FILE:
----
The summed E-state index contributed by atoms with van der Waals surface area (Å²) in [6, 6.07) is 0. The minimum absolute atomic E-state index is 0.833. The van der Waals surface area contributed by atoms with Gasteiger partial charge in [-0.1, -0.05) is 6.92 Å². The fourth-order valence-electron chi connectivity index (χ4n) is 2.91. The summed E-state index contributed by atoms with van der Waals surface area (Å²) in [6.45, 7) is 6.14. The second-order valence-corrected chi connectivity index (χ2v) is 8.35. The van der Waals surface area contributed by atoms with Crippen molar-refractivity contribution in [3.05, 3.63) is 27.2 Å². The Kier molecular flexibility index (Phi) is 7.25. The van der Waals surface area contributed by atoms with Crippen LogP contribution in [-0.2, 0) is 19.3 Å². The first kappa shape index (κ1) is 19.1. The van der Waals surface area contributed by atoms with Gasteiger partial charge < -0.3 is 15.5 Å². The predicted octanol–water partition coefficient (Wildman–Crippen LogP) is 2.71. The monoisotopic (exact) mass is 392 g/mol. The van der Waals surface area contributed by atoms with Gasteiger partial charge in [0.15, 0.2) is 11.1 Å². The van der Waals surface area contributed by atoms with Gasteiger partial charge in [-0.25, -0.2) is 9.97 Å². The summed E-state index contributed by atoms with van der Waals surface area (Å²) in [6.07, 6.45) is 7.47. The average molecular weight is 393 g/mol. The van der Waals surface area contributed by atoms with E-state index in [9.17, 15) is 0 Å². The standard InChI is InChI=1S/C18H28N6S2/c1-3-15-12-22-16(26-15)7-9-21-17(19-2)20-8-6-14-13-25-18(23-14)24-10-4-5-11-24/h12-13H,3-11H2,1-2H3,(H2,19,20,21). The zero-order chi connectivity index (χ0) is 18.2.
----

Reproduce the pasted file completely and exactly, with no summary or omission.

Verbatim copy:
The summed E-state index contributed by atoms with van der Waals surface area (Å²) in [6, 6.07) is 0. The minimum absolute atomic E-state index is 0.833. The van der Waals surface area contributed by atoms with Gasteiger partial charge in [-0.1, -0.05) is 6.92 Å². The fourth-order valence-electron chi connectivity index (χ4n) is 2.91. The summed E-state index contributed by atoms with van der Waals surface area (Å²) in [6.45, 7) is 6.14. The second-order valence-corrected chi connectivity index (χ2v) is 8.35. The van der Waals surface area contributed by atoms with Crippen molar-refractivity contribution in [3.05, 3.63) is 27.2 Å². The Kier molecular flexibility index (Phi) is 7.25. The van der Waals surface area contributed by atoms with Crippen LogP contribution in [-0.2, 0) is 19.3 Å². The first kappa shape index (κ1) is 19.1. The van der Waals surface area contributed by atoms with Gasteiger partial charge < -0.3 is 15.5 Å². The predicted octanol–water partition coefficient (Wildman–Crippen LogP) is 2.71. The monoisotopic (exact) mass is 392 g/mol. The van der Waals surface area contributed by atoms with Gasteiger partial charge in [0.15, 0.2) is 11.1 Å². The van der Waals surface area contributed by atoms with Gasteiger partial charge in [-0.25, -0.2) is 9.97 Å². The summed E-state index contributed by atoms with van der Waals surface area (Å²) in [6.07, 6.45) is 7.47. The average molecular weight is 393 g/mol. The van der Waals surface area contributed by atoms with E-state index in [9.17, 15) is 0 Å². The standard InChI is InChI=1S/C18H28N6S2/c1-3-15-12-22-16(26-15)7-9-21-17(19-2)20-8-6-14-13-25-18(23-14)24-10-4-5-11-24/h12-13H,3-11H2,1-2H3,(H2,19,20,21). The zero-order chi connectivity index (χ0) is 18.2.